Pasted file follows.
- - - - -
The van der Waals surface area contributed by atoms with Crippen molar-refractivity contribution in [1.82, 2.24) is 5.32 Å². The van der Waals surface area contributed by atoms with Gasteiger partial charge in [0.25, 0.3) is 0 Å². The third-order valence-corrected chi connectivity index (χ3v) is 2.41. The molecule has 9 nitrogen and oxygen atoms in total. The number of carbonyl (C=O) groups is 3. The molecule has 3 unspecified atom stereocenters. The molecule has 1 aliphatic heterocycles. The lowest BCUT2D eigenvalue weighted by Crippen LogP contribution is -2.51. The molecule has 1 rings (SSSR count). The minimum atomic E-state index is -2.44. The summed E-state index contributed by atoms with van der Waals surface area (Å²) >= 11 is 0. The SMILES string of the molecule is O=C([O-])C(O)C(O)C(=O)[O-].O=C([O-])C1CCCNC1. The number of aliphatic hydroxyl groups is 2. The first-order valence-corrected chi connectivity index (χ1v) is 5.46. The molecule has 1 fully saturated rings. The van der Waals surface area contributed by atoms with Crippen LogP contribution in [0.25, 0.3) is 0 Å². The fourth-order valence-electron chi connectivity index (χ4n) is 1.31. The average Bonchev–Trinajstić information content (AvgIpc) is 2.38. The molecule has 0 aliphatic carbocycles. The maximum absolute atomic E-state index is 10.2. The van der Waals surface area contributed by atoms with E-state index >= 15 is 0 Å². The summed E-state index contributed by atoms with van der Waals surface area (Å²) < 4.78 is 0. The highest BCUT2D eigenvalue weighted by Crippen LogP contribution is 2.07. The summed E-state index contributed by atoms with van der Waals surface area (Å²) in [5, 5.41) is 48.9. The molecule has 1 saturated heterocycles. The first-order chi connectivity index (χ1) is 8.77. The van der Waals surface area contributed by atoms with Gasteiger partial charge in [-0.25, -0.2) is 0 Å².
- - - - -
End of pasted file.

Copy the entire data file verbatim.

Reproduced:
The van der Waals surface area contributed by atoms with Crippen molar-refractivity contribution in [1.82, 2.24) is 5.32 Å². The van der Waals surface area contributed by atoms with Gasteiger partial charge in [0.25, 0.3) is 0 Å². The third-order valence-corrected chi connectivity index (χ3v) is 2.41. The molecule has 9 nitrogen and oxygen atoms in total. The number of carbonyl (C=O) groups is 3. The molecule has 3 unspecified atom stereocenters. The molecule has 1 aliphatic heterocycles. The lowest BCUT2D eigenvalue weighted by Crippen LogP contribution is -2.51. The molecule has 1 rings (SSSR count). The minimum atomic E-state index is -2.44. The summed E-state index contributed by atoms with van der Waals surface area (Å²) >= 11 is 0. The SMILES string of the molecule is O=C([O-])C(O)C(O)C(=O)[O-].O=C([O-])C1CCCNC1. The number of aliphatic hydroxyl groups is 2. The first-order valence-corrected chi connectivity index (χ1v) is 5.46. The molecule has 1 fully saturated rings. The van der Waals surface area contributed by atoms with Crippen LogP contribution in [0.25, 0.3) is 0 Å². The fourth-order valence-electron chi connectivity index (χ4n) is 1.31. The average Bonchev–Trinajstić information content (AvgIpc) is 2.38. The molecule has 0 aliphatic carbocycles. The maximum absolute atomic E-state index is 10.2. The van der Waals surface area contributed by atoms with E-state index >= 15 is 0 Å². The summed E-state index contributed by atoms with van der Waals surface area (Å²) < 4.78 is 0. The highest BCUT2D eigenvalue weighted by Crippen LogP contribution is 2.07. The summed E-state index contributed by atoms with van der Waals surface area (Å²) in [5, 5.41) is 48.9. The molecule has 1 saturated heterocycles. The first-order chi connectivity index (χ1) is 8.77. The van der Waals surface area contributed by atoms with Gasteiger partial charge in [-0.25, -0.2) is 0 Å².